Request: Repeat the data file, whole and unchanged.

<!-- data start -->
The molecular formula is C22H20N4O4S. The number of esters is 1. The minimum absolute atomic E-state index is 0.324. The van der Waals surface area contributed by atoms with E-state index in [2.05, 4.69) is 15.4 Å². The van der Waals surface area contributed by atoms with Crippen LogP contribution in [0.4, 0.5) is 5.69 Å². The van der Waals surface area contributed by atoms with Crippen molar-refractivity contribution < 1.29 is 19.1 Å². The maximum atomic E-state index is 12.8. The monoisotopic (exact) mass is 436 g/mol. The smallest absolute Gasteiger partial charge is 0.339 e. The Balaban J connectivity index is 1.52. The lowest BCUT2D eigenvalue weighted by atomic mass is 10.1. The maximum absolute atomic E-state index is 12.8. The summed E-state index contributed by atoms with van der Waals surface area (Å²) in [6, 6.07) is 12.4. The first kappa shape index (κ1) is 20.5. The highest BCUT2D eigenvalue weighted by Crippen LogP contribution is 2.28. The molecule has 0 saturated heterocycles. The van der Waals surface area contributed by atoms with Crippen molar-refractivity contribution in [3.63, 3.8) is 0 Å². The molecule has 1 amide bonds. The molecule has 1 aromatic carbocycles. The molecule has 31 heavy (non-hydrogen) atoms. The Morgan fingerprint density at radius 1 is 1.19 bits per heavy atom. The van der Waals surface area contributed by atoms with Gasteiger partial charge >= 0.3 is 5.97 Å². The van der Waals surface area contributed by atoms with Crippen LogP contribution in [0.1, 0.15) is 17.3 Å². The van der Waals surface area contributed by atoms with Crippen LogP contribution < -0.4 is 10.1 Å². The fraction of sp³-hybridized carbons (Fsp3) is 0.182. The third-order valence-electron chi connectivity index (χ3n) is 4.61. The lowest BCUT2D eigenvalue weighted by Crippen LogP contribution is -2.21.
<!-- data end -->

The molecular formula is C22H20N4O4S. The number of esters is 1. The minimum absolute atomic E-state index is 0.324. The van der Waals surface area contributed by atoms with E-state index in [2.05, 4.69) is 15.4 Å². The van der Waals surface area contributed by atoms with Crippen LogP contribution in [0.4, 0.5) is 5.69 Å². The van der Waals surface area contributed by atoms with Crippen molar-refractivity contribution < 1.29 is 19.1 Å². The maximum atomic E-state index is 12.8. The monoisotopic (exact) mass is 436 g/mol. The smallest absolute Gasteiger partial charge is 0.339 e. The Balaban J connectivity index is 1.52. The lowest BCUT2D eigenvalue weighted by atomic mass is 10.1. The maximum absolute atomic E-state index is 12.8. The summed E-state index contributed by atoms with van der Waals surface area (Å²) in [6, 6.07) is 12.4. The first kappa shape index (κ1) is 20.5. The highest BCUT2D eigenvalue weighted by Crippen LogP contribution is 2.28. The molecule has 0 saturated heterocycles. The van der Waals surface area contributed by atoms with Crippen molar-refractivity contribution in [3.63, 3.8) is 0 Å². The molecule has 1 amide bonds. The molecule has 1 aromatic carbocycles. The molecule has 31 heavy (non-hydrogen) atoms. The Morgan fingerprint density at radius 1 is 1.19 bits per heavy atom. The van der Waals surface area contributed by atoms with Gasteiger partial charge >= 0.3 is 5.97 Å². The van der Waals surface area contributed by atoms with Crippen LogP contribution in [0.1, 0.15) is 17.3 Å². The van der Waals surface area contributed by atoms with Crippen LogP contribution < -0.4 is 10.1 Å². The fraction of sp³-hybridized carbons (Fsp3) is 0.182. The third-order valence-electron chi connectivity index (χ3n) is 4.61. The lowest BCUT2D eigenvalue weighted by Crippen LogP contribution is -2.21.